Blog: Leonie BarrieSourcing shifts boost local industries

Leonie Barrie | 4 May 2010

A new bill introduced by US lawmakers last week proposes to extend duty-free benefits for some knit and woven apparel products imported into the US from Haiti, in an effort to aid reconstruction in the earthquake-torn country.

The Haiti Economic Lift Program (HELP) Act would extend two soon-to-expire trade preference deals, and nearly triple the volume of Haitian knit and woven clothing products that would qualify for US duty-free treatment.

US retailers and importers see the proposed legislation as a "positive step" for Haiti's economic recovery, as well as helping to create a predictable sourcing environment for the US apparel and textile industry.

As well as helping out garment makers in Haiti, JC Penney sourcing boss Janet Fox puts the setting up of reconstruction opportunity zones (ROZs) in Pakistan as one of the best ways to boost that country's textile and apparel sector.

Speaking to just-style, she also lists Bangladesh and Indonesia among the manufacturing hot-spots to watch, and says importers have their eggs in enough baskets to withstand a revaluation of the Chinese currency and its resulting price hike.

A new study agrees that traders are increasingly reducing their dependence on China by shifting some sourcing to other countries. The move comes after the average price of US clothing imports dropped to its lowest level in over 20 years - and has been prompted by rising costs and labour shortages in China, as well as fears of currency revaluation and growing protectionist sentiment.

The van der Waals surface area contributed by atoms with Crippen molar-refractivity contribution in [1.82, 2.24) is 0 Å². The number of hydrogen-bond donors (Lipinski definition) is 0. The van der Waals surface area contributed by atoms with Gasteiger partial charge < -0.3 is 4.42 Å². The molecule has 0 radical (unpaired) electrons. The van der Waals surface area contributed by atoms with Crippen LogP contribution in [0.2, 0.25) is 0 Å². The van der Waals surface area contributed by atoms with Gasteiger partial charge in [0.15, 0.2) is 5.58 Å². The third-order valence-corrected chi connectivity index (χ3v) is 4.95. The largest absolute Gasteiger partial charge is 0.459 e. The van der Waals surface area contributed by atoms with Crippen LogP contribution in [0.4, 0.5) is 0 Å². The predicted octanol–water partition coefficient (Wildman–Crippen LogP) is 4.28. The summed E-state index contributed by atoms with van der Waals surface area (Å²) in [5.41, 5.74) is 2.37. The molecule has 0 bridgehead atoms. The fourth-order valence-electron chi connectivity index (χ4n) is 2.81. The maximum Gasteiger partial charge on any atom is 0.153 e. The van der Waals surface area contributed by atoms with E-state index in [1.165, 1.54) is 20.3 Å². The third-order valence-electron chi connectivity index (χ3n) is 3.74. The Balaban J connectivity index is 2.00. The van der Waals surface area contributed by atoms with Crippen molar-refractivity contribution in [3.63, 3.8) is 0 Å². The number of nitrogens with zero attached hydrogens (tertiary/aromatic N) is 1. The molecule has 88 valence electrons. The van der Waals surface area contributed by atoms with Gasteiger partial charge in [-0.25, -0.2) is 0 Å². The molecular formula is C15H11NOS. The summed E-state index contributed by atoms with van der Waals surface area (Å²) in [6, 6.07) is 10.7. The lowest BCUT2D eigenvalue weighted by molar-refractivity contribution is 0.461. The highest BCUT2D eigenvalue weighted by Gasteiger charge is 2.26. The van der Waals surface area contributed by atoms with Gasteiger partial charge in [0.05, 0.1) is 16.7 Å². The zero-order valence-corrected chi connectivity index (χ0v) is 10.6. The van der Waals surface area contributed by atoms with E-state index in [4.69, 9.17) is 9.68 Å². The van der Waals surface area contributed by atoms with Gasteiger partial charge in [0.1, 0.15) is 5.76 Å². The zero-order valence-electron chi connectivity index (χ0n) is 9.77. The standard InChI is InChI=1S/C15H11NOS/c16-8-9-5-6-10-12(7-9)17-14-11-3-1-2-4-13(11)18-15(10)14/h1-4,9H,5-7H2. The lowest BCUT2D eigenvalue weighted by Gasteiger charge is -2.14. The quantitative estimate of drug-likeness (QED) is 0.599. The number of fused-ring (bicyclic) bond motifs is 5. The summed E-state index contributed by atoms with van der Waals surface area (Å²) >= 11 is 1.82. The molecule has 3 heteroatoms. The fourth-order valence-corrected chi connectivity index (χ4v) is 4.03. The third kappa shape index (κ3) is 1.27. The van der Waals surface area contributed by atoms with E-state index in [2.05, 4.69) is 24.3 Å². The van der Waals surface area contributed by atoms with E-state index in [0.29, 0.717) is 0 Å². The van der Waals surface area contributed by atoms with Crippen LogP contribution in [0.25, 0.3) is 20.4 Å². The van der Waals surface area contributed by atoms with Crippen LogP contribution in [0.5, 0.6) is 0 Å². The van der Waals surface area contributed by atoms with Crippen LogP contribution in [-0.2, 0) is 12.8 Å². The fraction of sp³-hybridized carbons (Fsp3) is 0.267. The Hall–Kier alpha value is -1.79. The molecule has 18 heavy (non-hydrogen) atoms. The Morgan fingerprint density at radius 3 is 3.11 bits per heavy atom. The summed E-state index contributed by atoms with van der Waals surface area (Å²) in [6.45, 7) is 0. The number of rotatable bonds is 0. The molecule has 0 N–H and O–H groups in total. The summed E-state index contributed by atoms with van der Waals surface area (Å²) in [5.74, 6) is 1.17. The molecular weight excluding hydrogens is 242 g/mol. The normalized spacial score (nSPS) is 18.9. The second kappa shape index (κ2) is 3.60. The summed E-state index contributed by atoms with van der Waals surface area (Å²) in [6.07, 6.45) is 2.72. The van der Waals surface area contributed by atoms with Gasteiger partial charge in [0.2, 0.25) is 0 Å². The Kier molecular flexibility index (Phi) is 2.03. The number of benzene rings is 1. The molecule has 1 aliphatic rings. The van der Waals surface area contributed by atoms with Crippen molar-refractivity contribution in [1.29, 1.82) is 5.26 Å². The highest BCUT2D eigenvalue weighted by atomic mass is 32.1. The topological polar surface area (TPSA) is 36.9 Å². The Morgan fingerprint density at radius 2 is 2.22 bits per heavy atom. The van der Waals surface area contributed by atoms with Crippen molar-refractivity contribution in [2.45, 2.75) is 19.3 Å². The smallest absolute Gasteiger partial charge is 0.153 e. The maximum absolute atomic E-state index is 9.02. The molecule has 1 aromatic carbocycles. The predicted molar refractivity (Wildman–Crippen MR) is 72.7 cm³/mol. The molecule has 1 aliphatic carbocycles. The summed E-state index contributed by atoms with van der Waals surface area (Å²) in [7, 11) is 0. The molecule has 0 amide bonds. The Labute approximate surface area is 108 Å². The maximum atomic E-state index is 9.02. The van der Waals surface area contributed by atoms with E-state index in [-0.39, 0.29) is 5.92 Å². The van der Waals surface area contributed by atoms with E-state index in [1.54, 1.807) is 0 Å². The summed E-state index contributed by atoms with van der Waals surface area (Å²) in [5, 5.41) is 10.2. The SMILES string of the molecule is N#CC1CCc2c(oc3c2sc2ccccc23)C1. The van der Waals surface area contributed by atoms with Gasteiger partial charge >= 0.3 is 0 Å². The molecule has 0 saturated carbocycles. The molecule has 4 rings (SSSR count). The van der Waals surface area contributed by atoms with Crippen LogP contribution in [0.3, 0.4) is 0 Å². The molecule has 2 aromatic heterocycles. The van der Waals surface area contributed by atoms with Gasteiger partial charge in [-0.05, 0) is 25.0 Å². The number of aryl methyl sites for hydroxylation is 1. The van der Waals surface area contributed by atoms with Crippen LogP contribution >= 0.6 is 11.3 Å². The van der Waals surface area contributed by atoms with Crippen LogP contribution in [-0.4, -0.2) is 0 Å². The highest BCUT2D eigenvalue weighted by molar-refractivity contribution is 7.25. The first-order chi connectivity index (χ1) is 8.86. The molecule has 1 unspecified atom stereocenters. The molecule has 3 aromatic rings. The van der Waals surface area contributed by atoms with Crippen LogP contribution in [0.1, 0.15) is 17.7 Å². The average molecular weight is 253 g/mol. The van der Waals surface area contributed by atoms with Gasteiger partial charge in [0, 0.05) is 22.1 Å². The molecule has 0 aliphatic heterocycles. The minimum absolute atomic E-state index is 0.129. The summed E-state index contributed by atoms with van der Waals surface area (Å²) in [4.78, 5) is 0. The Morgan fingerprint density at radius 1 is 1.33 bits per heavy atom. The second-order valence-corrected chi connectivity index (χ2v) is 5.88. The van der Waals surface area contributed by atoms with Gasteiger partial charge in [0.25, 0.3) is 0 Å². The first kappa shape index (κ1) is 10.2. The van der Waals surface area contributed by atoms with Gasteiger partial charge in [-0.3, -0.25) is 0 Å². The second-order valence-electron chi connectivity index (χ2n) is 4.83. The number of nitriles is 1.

Buyers are most likely to shift their purchases to countries such as Vietnam and Bangladesh which can supply large volumes at rock bottom prices.

Despite getting off to "a solid start to 2010" with a 62% hike in first-quarter profit, outdoor footwear and clothing firm The Timberland Company has also expressed concerns about rising material prices and labour costs in China. These are likely to impact its margins in the second half of the year, it said last week.

The comments came as the company booked a quarterly profit of $25.7m, helped by lower markdowns, a mix of higher margin products and a 7% rise in sales.

And finally, German fashion group Hugo Boss has decided not to close its last remaining manufacturing plant in the US, after caving in to widespread opposition to the plans. The plant in Cleveland, Ohio will stay open after an agreement was reached with the Labor Union, although an unspecified number of workers will still lose their jobs. Back in February, Hugo Boss insisted there was no alternative to closing the facility, but earlier this month agreed to return the negotiating table with union representatives.


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